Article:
"It was a brutal way to grow up. I became a feminist at a young age because I felt so pissed off about being a second class citizen. My father and I had fight after fight about it. He blamed my mother for setting a bad example.
"I went to a public school and then to Hebrew school in the afternoons.
"When I became an adult, I rejected [Judaism and God]. I became a kosher vegetarian. It was a way of retaining a tribal identity. I searched in vain for a Jewish community but I'm not much of a joiner. I was looking for a place with more liberal interpretations of love and no longer referring to God with male pronouns, but even that didn't do it for me. I had mixed feelings about declaring myself as part of us vs. them.
"I feel a lot more drawn to Buddhist and other Asian notions of God that are more abstract and less patriarchal and domineering, more god in the self, god in the collective, god in oneness."
Luke: "That picture of you on the dust jacket of Blue Nude. Is it just me or is that a very sensual photo?"
Elizabeth: "It is. The photos for Speed of Light and Blue Nude were taken on the same day by the same photographer. It was a five hour session. I hadn't written Blue Nude yet. I decided to use that photo for that book because I felt it went with the book. A lot of the themes in Blue Nude are reflected in that photograph."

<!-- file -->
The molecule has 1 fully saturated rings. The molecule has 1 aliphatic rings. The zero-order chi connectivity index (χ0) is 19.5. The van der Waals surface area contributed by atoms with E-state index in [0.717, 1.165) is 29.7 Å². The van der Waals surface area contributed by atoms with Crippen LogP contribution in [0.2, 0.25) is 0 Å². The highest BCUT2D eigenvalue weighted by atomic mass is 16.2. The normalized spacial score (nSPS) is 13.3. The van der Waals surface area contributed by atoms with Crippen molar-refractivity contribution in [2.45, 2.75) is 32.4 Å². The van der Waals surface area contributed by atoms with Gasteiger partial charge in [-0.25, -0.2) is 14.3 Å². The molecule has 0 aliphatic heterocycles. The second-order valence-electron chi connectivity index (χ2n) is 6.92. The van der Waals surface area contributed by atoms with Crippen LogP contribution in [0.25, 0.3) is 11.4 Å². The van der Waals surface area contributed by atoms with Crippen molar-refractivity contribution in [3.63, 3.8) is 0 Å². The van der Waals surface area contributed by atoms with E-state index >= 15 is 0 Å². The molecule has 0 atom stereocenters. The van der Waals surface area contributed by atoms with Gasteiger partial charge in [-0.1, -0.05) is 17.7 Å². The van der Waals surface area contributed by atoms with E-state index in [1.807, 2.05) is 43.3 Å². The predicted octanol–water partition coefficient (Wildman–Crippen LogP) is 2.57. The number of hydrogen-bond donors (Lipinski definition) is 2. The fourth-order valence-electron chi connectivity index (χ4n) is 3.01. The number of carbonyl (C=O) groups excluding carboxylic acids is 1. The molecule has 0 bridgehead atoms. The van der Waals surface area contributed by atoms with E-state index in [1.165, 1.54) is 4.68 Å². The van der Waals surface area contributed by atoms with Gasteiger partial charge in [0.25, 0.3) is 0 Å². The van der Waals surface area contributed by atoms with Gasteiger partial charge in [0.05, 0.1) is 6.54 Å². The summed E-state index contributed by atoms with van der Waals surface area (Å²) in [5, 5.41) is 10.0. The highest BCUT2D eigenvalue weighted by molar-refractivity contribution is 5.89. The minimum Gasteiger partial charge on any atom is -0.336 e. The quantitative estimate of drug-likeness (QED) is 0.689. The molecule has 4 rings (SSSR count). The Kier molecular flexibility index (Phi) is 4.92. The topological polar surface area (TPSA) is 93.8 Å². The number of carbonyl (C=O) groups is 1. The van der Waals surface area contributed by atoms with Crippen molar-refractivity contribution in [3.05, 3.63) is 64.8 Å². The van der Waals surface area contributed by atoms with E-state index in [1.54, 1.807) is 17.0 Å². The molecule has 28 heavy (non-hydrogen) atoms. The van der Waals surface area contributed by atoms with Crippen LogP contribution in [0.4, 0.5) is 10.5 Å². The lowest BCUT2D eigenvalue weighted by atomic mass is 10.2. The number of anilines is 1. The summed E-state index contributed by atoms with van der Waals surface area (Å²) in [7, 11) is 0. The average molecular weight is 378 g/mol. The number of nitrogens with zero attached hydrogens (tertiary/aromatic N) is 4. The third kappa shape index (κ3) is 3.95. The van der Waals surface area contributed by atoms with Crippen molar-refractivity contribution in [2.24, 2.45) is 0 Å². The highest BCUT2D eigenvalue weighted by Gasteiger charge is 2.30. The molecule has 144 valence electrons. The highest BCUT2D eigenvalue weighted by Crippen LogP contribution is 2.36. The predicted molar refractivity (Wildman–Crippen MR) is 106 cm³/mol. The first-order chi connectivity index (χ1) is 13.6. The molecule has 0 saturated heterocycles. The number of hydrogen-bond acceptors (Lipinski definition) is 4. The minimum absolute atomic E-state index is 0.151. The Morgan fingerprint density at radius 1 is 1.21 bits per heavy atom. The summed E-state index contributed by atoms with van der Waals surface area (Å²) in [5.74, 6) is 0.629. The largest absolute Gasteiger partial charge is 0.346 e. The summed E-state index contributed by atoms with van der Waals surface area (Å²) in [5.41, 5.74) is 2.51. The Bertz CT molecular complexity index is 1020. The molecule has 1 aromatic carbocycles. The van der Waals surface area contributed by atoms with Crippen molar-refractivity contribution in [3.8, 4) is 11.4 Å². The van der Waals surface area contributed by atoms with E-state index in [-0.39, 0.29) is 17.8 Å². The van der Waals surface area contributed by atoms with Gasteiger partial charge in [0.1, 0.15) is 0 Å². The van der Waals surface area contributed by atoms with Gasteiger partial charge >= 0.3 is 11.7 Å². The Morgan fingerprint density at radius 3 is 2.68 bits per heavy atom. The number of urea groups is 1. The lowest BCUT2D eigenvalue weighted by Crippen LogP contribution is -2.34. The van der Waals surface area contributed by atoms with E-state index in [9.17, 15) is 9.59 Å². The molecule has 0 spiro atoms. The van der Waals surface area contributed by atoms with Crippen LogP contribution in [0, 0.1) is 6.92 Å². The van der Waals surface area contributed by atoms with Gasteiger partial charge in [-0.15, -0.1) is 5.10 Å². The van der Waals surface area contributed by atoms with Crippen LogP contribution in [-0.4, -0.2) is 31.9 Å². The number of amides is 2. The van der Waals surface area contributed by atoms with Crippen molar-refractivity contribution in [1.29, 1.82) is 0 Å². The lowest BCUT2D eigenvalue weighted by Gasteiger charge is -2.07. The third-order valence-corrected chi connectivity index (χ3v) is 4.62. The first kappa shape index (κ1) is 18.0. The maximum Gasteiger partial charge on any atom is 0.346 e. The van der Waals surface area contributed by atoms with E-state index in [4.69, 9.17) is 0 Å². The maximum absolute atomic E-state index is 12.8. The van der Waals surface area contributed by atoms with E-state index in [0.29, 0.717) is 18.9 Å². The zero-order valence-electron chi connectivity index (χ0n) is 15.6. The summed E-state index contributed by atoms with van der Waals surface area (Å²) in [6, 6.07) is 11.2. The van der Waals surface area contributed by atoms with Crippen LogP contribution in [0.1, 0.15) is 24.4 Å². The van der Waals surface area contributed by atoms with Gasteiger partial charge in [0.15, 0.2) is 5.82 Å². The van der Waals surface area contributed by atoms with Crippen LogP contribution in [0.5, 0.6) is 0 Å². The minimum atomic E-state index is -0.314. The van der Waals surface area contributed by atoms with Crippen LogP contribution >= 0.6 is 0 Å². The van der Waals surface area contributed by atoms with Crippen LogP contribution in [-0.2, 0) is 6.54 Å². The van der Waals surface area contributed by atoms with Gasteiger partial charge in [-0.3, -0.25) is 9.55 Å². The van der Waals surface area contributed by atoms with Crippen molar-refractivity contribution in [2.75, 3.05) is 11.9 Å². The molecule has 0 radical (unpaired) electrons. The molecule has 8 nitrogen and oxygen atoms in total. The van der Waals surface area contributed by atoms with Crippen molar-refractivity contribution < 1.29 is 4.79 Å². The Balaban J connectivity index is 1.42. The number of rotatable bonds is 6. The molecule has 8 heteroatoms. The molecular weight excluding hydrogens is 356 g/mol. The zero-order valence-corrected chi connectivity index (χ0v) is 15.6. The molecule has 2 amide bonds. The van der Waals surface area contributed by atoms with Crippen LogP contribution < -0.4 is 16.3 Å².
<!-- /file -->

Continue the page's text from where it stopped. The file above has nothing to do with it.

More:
Luke: "How important is it to you to look good?"
Elizabeth: "That's a loaded question. In our culture there's so much emphasis on appearance. We respond to beauty. That was reinforced by my mother. The theme in Blue Nude -- can beauty save your life? That has a literal association for me with the Holocaust. I did hear stories from my mother that implied or even stated explicitly that a particular kind of non-ethnic beauty saved her life.
"One of the reasons that I chose writing over other art forms was that it wasn't going to be about me and what I looked like."